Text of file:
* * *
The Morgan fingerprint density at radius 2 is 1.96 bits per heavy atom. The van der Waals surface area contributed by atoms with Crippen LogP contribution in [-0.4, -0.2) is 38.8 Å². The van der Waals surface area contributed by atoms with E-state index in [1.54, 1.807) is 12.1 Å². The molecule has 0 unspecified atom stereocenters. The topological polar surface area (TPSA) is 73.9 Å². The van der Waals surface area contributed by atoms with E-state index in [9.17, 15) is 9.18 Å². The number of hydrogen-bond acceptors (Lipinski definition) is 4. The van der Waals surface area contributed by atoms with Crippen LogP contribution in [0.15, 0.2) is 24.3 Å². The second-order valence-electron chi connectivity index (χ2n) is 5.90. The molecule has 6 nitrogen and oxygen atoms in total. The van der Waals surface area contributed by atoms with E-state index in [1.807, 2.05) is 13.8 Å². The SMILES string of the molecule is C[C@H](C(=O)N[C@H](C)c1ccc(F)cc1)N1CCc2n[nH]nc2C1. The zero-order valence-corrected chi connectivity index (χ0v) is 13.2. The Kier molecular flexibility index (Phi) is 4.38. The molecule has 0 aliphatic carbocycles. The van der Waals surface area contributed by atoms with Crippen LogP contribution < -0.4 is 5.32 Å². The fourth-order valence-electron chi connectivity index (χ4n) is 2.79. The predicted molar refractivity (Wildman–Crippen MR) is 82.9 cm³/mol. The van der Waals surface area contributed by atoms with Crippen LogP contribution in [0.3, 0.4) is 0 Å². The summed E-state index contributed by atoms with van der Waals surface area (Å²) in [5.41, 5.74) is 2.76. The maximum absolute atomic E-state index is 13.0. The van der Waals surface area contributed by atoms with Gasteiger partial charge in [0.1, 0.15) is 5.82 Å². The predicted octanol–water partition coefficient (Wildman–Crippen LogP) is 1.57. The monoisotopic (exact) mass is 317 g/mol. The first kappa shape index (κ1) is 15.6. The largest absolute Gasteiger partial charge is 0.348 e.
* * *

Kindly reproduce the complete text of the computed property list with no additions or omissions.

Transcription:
The Morgan fingerprint density at radius 2 is 1.96 bits per heavy atom. The van der Waals surface area contributed by atoms with Crippen LogP contribution in [-0.4, -0.2) is 38.8 Å². The van der Waals surface area contributed by atoms with E-state index in [1.54, 1.807) is 12.1 Å². The molecule has 0 unspecified atom stereocenters. The topological polar surface area (TPSA) is 73.9 Å². The van der Waals surface area contributed by atoms with E-state index in [9.17, 15) is 9.18 Å². The number of hydrogen-bond acceptors (Lipinski definition) is 4. The van der Waals surface area contributed by atoms with Crippen LogP contribution in [0.15, 0.2) is 24.3 Å². The second-order valence-electron chi connectivity index (χ2n) is 5.90. The molecule has 6 nitrogen and oxygen atoms in total. The van der Waals surface area contributed by atoms with E-state index in [1.807, 2.05) is 13.8 Å². The SMILES string of the molecule is C[C@H](C(=O)N[C@H](C)c1ccc(F)cc1)N1CCc2n[nH]nc2C1. The zero-order valence-corrected chi connectivity index (χ0v) is 13.2. The Kier molecular flexibility index (Phi) is 4.38. The molecule has 0 aliphatic carbocycles. The van der Waals surface area contributed by atoms with Crippen LogP contribution < -0.4 is 5.32 Å². The fourth-order valence-electron chi connectivity index (χ4n) is 2.79. The predicted molar refractivity (Wildman–Crippen MR) is 82.9 cm³/mol. The van der Waals surface area contributed by atoms with Crippen LogP contribution in [0.3, 0.4) is 0 Å². The summed E-state index contributed by atoms with van der Waals surface area (Å²) in [5.41, 5.74) is 2.76. The maximum absolute atomic E-state index is 13.0. The van der Waals surface area contributed by atoms with Gasteiger partial charge in [0.1, 0.15) is 5.82 Å². The predicted octanol–water partition coefficient (Wildman–Crippen LogP) is 1.57. The monoisotopic (exact) mass is 317 g/mol. The first kappa shape index (κ1) is 15.6. The largest absolute Gasteiger partial charge is 0.348 e.